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Here Comes Science…Marchers

On Saturday morning (a.k.a. Earth Day 2017), my friend, fellow science-enthusiast, and Scientists in the Field author Amy Cherrix and I braved the damp, drizzly weather to head down to the Parkman Bandstand, where the Kids’ March for Science Boston was taking place next to the adult march on the Boston Common.

cindy and amy

We only stayed for two hours due to the rain and, as a result, didn’t end up actually marching with the large crowd assembled, but we did get to hear the fantastic speakers that were part of the kids’ march. Prior to the event’s official kick-off at 1:00 p.m., science teacher Warren Phillips energized everyone for the first hour with sing-a-long science songs. (Our favorite was “Single Cells” to the tune of “Jingle Bells”).

The presentations included a speech by eloquent eighteen-year-old Harvard science student Chioma Onuoha; a science cheer taught to us by Samantha Gromek, a Science Cheerleader (who knew there was such a group? Go ladies!); a science demonstration by local organization Wicked Cool for Kids; and a lively dramatic reading of Andrea Beaty’s picture book Ada Twist, Scientist by the Fourth Presbyterian Church‘s teen production class.

But the highlights for us were hearing children’s book author/illustrator Jason Chin and Scientists in the Field author Sy Montgomery. (We may have been the two people fangirl-screaming a little bit when Chin was announced.) He didn’t disappoint, giving a brief-but-adorable-and-rousing speech about how he was able to write his books on redwoods, coral reefs, and gravity thanks to the research of “Real Scientists.” Montgomery capped off the program with an informative overview of her adventures in New Guinea with scientist Lisa Dabek searching for the rare Matschie tree kangaroo (as discussed in detail in Quest for the Tree Kangaroo). She closed by emphasizing the importance of being concerned about and connected to science all over the world, since we all share planet Earth and affect its survival and the survival of everything living on it.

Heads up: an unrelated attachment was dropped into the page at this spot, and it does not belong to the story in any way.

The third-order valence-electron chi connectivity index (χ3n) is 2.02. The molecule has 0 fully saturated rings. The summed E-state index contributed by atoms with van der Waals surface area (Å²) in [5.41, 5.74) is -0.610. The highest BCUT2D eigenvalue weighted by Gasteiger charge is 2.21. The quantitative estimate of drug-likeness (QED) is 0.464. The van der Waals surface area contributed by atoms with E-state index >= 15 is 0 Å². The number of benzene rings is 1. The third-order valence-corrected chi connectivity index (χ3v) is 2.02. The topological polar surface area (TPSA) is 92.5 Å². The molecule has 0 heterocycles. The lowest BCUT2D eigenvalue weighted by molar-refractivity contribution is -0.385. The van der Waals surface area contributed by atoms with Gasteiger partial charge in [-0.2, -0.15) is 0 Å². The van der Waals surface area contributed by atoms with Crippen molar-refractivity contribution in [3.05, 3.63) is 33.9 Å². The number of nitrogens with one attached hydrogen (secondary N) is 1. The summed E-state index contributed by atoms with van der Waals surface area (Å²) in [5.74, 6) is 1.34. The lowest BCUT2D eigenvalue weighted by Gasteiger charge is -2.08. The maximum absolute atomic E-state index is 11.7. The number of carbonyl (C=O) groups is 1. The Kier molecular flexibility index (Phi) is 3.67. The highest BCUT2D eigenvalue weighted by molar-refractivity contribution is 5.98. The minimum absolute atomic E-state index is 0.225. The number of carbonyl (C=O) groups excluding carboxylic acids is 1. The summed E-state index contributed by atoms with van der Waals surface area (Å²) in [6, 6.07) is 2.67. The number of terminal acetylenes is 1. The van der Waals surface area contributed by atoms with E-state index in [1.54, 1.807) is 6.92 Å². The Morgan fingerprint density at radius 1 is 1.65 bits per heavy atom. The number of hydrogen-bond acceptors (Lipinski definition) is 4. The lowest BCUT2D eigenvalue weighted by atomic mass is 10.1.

jason chin science march

sy montgomery science march

For more information on the day’s events, check out the march’s website, and don’t miss Kitty Flynn’s thoughts on the march over at Family Reading. A special shout-out to Horn Book internship alum Vicky Gudelot and her fellow event organizers for pulling together this engaging kids’ component of the march.

As the band They Might Be Giants sings, “Science Is Real!”

Cynthia K. Ritter About Cynthia K. Ritter

Cynthia K. Ritter is associate editor of The Horn Book Guide. She earned a master's degree in children's literature from Simmons College.

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